For information about the barbecue cook off, call Mike Broxson at 936-7337 or Ronnie Driskell at 636-7839 or 936-662-6539.
The Lovefest Dance, which features The Firecrackers this year, will close out the day. The dance will be at the Lovelady Old Gym from 7 p.m. – 12 a.m. (midnight) on Saturday, Feb. 13. For information about the dance, call Lawanna Monk at 936-546-4054.
Festival goers will want to be properly attired in an official 34th Annual Lovefest 2016 "Rock Around the Clock" t-shirt or sweatshirt. The deadline for order forms and payment is Monday, Feb. 1. Forms can be dropped off at Broxson Hardware or the Lovelady Food Center, or children can give the form to Julie Hay at the school.
Forms also are available at the Houston County Courier office in Crockett. For more information about the shirts, call Beverly Moore at 936-546-3951.
Two decades after the demise of the first replica of a Caddo grass house at Caddo Mounds State Historic Site, a Caddo grass house will rise again on the prairie along the Neches River bottom in 2016. Volunteers are pictured harvesting switch grass for the house in November 2015. The next harvest day is scheduled for Saturday, Jan. 23, and volunteers are needed. (Courtesy Photo)
Special to the HC Courier
NACOGDOCHES - It's time to roll up your sleeves and cut some switch grass! Caddo Mounds State Historic Site (CMSHS) harvested switch grass at the Stephen F. Austin Experimental Forest in Nacogdoches in November 2015 for the construction of a traditional Caddo grass house at the site. The next harvest will take place at the Experimental Forest on Saturday, Jan. 23, at 9:30 a.m. A rain out date is scheduled for Jan. 30.
In 2014, Friends of Caddo Mounds embarked on a mission to build a new grass house at the site. The first replica Caddo grass house at CMSHS was constructed in 1981. The house remained an integral part of the site until the mid 1990s, when it deteriorated beyond repair. Per Caddo custom, the house was burned.
Two decades later, through the efforts of Friends of Caddo Mounds, CMSHS staff and numerous supporters, the Caddo grass house will rise again on the prairie along the Neches River bottom in 2016.
"The grass house dwelling will be used for interpretation and public education about how Caddo houses were designed and constructed, the materials that were used to build them, and the activities that were conducted inside," said CMSHS Interpreter Rachel Galan. "But we also want the house constructed to honor the Caddo and their culture," said Galan.
Caddo elder Phil Cross has agreed to construct the grass house this summer at the site. Cross is the only living Caddo elder who knows the traditional grass house building techniques. After the first grass cutting last November, the grass was stored on site to dry.
In December, Caddo elder Phil Cross returned to CMSHS to mark pine polls and willow trees to be harvested later in the spring for construction of the grass house. Cross analyzed the switch grass harvest and it was determined that more switch grass was needed. According to Friends of Caddo Mounds President Jeff Williams, by utilizing Phil Cross, the group is incorporating the unique knowledge and invaluable experience of the ancient Caddo people and the thriving Caddo Nation of Oklahoma.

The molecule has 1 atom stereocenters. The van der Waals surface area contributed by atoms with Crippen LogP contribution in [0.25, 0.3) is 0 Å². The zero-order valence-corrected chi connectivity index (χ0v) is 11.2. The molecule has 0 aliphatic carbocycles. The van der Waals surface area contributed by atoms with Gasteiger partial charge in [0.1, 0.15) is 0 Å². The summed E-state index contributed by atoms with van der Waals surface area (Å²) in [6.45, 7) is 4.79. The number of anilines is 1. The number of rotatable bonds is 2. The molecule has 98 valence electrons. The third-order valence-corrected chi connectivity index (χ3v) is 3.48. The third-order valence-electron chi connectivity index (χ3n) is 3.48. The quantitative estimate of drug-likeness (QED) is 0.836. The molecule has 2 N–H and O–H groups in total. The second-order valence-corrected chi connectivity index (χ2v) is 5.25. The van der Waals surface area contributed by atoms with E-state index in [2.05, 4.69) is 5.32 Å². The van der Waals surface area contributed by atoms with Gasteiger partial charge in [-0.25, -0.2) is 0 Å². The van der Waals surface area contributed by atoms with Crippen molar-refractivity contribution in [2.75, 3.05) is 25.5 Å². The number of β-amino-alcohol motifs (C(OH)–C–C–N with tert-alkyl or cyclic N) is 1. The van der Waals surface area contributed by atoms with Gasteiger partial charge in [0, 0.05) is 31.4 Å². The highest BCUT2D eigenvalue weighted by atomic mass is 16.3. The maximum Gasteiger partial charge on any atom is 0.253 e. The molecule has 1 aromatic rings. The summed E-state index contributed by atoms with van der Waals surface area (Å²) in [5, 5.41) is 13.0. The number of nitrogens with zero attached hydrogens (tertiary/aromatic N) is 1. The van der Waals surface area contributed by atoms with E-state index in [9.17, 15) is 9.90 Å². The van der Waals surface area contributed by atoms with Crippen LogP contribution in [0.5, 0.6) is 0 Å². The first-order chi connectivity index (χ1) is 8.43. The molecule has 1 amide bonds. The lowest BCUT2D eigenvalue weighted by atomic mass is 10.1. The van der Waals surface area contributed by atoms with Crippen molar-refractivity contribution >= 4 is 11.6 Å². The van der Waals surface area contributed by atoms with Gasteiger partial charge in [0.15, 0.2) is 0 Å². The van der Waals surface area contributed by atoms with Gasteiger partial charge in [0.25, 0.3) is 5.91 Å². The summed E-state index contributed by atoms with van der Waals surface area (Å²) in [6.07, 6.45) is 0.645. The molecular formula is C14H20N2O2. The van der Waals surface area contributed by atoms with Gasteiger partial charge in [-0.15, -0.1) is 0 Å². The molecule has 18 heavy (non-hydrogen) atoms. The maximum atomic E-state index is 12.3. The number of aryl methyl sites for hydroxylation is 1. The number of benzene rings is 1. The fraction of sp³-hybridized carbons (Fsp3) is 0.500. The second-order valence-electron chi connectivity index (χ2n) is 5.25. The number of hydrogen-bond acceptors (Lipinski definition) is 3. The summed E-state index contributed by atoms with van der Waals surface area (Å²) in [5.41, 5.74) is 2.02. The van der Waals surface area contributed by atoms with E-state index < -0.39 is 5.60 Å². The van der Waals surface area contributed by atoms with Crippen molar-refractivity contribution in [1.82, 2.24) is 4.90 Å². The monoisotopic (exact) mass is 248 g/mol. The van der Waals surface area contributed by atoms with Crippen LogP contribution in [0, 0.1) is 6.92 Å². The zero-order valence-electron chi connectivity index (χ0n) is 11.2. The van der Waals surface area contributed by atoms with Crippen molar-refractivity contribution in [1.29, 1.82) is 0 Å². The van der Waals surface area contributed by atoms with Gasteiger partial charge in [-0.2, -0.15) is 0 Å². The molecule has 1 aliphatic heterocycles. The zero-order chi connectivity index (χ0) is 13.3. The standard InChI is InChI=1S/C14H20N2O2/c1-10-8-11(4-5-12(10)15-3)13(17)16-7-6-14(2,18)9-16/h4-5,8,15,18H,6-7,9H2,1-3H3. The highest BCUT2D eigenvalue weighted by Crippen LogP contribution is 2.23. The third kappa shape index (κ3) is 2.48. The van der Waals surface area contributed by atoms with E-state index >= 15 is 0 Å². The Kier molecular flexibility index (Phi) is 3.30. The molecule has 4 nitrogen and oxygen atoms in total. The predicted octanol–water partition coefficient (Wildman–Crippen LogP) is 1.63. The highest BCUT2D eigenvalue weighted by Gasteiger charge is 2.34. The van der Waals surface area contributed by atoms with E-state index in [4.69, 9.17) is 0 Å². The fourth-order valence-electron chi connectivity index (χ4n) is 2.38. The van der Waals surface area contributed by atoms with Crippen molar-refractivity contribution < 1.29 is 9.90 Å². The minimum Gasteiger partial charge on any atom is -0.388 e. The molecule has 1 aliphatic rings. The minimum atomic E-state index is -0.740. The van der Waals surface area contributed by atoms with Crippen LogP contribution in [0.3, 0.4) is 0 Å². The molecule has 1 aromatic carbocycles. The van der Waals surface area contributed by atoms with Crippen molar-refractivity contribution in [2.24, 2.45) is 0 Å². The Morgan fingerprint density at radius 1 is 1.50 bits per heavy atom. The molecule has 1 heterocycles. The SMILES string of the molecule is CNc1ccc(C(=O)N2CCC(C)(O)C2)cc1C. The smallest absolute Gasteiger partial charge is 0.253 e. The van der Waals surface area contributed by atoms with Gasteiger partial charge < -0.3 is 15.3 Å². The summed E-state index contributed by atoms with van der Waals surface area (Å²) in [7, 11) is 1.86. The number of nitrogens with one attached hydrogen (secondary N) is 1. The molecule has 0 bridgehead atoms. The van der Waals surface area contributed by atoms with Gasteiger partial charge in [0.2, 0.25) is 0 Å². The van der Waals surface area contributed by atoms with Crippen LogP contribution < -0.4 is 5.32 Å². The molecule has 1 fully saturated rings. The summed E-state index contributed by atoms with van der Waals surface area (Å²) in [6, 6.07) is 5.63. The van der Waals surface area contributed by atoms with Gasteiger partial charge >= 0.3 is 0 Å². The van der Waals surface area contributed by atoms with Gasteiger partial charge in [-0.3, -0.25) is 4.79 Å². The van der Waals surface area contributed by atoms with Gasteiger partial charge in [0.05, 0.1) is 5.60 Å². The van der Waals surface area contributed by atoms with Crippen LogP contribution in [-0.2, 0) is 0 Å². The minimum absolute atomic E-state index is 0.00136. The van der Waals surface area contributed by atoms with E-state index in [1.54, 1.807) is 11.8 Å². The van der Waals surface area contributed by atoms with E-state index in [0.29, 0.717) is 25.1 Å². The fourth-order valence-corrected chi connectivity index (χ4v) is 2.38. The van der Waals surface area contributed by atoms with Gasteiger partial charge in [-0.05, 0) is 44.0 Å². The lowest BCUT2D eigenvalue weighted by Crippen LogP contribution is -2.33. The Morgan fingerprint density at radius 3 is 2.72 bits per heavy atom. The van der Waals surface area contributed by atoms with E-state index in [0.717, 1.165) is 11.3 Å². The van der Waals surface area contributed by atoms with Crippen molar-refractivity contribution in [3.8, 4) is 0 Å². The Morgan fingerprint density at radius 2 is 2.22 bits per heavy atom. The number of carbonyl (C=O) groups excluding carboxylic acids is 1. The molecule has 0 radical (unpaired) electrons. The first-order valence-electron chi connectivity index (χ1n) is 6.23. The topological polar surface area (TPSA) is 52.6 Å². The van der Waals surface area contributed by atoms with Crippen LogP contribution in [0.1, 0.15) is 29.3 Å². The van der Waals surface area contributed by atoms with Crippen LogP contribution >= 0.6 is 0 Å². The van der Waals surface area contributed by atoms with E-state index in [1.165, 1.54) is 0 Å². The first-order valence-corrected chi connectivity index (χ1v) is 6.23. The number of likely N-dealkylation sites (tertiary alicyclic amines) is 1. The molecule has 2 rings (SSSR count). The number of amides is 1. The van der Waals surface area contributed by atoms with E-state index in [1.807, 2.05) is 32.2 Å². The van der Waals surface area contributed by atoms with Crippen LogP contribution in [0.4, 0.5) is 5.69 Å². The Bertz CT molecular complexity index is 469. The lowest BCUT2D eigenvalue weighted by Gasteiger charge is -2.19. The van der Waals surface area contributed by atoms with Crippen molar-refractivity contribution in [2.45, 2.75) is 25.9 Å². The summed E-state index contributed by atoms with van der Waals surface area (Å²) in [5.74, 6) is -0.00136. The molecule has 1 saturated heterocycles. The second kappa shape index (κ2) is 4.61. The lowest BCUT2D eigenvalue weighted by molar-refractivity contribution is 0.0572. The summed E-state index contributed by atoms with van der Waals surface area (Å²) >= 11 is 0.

Locals are also excited about the grass house project, and anxious to see the prairie resemble their memories of the site.
"I spent a lot of time in the area as a child. No matter how many times I visited the site or drove by on TX SH 21, the ancient earthen mounds and grass house always enchanted me," said Friends of Caddo Mounds member Dana Goolsby. "I remember seeing the grass house at CMSHS in our Texas History books in elementary school, and realizing how important the site was even then. Today, the site still enchants me and is more important than ever. Joining the Friends of Caddo Mounds group has given me the opportunity to help preserve Caddo culture and East Texas history."
Anyone who is interested in volunteering at CMSHS and helping with grass house work days is encouraged to attend the next Friends of Caddo Mounds meeting on Thursday, January 21, at 6p.m. The Friends of Caddo Mounds is a 501 c3 non-profit organization under a Memorandum of Agreement with the Texas Historical Commission's Historic Sites Division. The group meets at the CMSHS Museum on the third Thursday of each month at 6p.m.
Switch grass cutting volunteers are encouraged to wear closed toed shoes, work clothes, and bring work gloves. Safety goggles are a plus. Any volunteers able to bring gas or battery run hedge cutters would be appreciated. Lunch and drinks will be provided at the work day.
Please call Anthony Souther or Rachel Galan for more information about the grass house project, how to donate, or how to get involved at (936) 858-3218. Like the Caddo Mounds State Historic Site on Facebook for updates about upcoming work days.